Can I Relocate with My Child to Another State (Part II)?
You have made plans or considered moving out of state with your child, but the child’s other parent has refused to consent to the agreement. The only way you are able to complete the relocation at this point is to obtain the permission of the court to do so (assuming, of course, that you and the other parent share joint legal custody of the child). A court considering a request by a parent to relocate will first look to determine whether the proposed move takes the child to a new residence more than 100 miles away from the child’s previous residence or out of state.
The 100-Mile Rule: Factors to Be Considered
If the proposed move will involve the child relocating a domicile that is more than 100 miles from his or her current domicile, the court is required by statute to consider certain factors in making its determination. These factors include:
- How the proposed move might positively or negatively impact both the relocating parent’s life and the child’s life;
- The reasons why the relocating parent is seeking the move;
- If a new parenting schedule can be created that will provide the other parent with an opportunity to preserve and foster his or her relationship with the child;
- The reasons why the other parent is opposing the relocation;
- The extent that both parents exercise their current parenting time;
- If one parent is trying to block the other’s parenting time;
- Whether there has been acts of domestic violence.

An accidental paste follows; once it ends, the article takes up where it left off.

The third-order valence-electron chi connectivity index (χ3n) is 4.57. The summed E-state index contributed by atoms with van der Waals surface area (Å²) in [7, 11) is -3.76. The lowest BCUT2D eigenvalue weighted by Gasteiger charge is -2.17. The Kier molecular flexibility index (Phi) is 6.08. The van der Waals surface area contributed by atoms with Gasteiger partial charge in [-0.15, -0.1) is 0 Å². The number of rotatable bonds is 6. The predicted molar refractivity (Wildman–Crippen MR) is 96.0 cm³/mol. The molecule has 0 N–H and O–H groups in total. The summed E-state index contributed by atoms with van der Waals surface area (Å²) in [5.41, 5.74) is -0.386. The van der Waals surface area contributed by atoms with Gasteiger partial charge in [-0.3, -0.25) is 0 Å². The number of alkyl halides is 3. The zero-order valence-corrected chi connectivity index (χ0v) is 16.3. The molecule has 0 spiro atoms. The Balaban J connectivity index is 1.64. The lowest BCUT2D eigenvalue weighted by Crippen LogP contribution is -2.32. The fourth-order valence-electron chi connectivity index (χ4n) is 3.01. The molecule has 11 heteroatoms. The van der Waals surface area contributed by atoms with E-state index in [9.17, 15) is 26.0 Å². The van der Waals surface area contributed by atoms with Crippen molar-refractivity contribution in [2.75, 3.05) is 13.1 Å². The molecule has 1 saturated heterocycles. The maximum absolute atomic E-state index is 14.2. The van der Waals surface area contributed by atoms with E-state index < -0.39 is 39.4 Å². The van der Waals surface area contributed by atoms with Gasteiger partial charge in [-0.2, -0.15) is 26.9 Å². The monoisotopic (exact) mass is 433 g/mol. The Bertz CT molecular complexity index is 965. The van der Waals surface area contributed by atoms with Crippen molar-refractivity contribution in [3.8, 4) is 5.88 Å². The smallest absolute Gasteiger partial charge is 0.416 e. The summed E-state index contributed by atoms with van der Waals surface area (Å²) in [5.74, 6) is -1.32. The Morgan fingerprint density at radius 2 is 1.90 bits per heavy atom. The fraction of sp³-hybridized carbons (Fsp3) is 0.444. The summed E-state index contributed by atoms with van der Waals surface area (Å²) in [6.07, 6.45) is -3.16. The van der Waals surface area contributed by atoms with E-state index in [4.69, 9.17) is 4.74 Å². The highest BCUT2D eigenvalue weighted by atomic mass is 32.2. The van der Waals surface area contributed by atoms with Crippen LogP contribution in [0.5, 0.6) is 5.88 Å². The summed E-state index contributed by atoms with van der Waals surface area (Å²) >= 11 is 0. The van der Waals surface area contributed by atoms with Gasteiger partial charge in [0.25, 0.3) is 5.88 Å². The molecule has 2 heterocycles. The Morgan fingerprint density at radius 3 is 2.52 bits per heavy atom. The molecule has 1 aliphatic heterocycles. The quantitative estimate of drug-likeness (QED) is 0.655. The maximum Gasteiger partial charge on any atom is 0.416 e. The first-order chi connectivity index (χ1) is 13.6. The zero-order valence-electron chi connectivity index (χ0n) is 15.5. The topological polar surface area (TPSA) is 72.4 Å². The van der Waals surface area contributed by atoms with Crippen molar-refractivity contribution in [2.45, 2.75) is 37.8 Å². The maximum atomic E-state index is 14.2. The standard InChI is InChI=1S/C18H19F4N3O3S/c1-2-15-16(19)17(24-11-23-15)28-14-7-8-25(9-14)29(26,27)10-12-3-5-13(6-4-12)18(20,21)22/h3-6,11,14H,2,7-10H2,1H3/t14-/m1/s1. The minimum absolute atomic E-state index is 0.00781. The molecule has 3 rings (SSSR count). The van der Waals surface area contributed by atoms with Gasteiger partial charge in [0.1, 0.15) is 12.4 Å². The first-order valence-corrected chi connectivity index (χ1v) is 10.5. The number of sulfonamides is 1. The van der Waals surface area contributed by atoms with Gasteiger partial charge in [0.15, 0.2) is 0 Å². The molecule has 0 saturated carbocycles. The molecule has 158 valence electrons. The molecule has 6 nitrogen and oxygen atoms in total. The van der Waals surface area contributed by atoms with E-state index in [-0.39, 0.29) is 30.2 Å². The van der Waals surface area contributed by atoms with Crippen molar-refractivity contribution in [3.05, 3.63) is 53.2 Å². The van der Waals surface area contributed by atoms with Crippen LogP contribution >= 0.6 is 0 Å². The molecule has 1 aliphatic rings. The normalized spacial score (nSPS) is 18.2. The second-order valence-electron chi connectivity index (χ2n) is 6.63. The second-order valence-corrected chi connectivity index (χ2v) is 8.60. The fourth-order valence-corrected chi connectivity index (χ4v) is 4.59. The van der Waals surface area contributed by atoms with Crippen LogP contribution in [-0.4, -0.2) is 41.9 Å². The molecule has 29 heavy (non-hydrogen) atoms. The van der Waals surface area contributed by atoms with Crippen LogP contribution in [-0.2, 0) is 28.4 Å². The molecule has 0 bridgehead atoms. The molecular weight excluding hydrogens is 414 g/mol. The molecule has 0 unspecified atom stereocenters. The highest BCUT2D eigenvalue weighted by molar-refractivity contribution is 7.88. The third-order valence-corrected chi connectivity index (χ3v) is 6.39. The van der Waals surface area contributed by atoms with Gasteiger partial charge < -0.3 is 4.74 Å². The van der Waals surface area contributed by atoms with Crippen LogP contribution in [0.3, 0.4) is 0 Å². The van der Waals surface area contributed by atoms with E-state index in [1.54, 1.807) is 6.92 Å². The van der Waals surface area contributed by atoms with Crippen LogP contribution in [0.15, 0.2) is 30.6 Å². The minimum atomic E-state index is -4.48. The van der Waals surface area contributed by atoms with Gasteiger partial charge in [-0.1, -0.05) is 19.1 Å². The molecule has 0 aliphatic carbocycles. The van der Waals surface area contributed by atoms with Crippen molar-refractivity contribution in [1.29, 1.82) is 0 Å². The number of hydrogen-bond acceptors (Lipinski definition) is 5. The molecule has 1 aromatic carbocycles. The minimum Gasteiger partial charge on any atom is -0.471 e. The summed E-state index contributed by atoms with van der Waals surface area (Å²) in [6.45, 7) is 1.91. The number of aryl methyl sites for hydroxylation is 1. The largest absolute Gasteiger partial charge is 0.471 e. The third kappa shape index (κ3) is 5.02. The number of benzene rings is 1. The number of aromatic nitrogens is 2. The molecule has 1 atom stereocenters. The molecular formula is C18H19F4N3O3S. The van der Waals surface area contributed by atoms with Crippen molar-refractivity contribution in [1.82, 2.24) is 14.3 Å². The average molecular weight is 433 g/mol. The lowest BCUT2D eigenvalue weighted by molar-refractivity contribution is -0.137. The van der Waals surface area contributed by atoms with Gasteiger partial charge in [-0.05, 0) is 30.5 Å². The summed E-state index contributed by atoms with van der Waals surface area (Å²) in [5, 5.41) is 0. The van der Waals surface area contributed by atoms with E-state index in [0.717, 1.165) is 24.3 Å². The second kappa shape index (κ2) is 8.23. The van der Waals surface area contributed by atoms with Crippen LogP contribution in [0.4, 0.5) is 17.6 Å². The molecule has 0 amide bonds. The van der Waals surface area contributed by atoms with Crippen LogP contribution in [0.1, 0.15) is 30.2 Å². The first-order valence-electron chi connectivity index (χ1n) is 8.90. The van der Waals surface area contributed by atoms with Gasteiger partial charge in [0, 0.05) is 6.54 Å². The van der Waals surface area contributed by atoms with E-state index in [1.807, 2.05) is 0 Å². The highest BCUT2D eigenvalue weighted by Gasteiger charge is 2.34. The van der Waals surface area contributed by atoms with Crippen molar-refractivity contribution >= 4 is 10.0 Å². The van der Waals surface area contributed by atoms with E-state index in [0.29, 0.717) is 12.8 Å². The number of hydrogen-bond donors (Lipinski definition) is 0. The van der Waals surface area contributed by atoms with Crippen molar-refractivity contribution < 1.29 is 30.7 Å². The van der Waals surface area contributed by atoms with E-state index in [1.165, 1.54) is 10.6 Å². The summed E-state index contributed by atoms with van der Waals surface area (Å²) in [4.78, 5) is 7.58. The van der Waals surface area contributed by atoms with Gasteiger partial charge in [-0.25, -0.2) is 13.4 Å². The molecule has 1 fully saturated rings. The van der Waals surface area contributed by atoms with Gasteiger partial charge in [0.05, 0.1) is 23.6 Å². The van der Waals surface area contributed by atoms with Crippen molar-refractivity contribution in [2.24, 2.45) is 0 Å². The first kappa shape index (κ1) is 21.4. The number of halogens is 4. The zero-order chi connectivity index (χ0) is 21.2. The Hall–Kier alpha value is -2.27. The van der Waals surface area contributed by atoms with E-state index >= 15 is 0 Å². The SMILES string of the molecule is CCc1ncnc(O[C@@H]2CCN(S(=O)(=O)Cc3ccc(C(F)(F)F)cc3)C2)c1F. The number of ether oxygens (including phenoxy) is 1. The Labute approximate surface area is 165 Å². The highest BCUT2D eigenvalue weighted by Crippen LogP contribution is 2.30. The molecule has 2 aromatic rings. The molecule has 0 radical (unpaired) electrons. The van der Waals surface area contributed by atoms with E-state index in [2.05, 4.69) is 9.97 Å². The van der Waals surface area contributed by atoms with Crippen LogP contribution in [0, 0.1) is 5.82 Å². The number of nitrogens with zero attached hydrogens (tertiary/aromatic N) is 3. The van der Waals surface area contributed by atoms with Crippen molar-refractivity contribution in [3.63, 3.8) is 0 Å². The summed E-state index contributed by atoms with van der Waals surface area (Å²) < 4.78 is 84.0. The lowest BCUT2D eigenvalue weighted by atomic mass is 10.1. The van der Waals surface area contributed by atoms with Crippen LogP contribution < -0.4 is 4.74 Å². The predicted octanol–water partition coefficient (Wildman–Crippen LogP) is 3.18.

Once a court considers these factors and determines that these factors weigh in favor of granting permission for the proposed move, the court must still consider whether the move will disrupt the existing custodial environment of the child. Most out-of-state moves do change this environment. If so, the court must consider other factors as well to determine if the move is in the child’s best interest.
Determining the Child’s Best Interest
In determining the child’s best interest, the court analyzes a number of factors including:
- The desirability of maintaining continuity in the child’s life;
- The mental and physical fitness of the parents;
- The love and affection that exists between the child and each of the parents;
- How willing each parent is to foster a relationship between the child and the other parent.
In this inquiry, the focus is on what is best for the child – while the impact of the proposed relocation on the parents may be considered, it is of secondary concern to the court.
Can a Michigan Family Law Attorney Help Me?
Relocating from Michigan to another state with your child is difficult when the other parent does not agree with the proposed move. To increase your chances of succeeding with your planned relocation, seek the help of a zealous and talented Michigan change of domicile attorney. At the Van Den Heuvel Law Office, we can help you gather and present the witnesses and evidence you need to give your requested relocation the best opportunity for success. Contact us today by calling (616) 698-0000.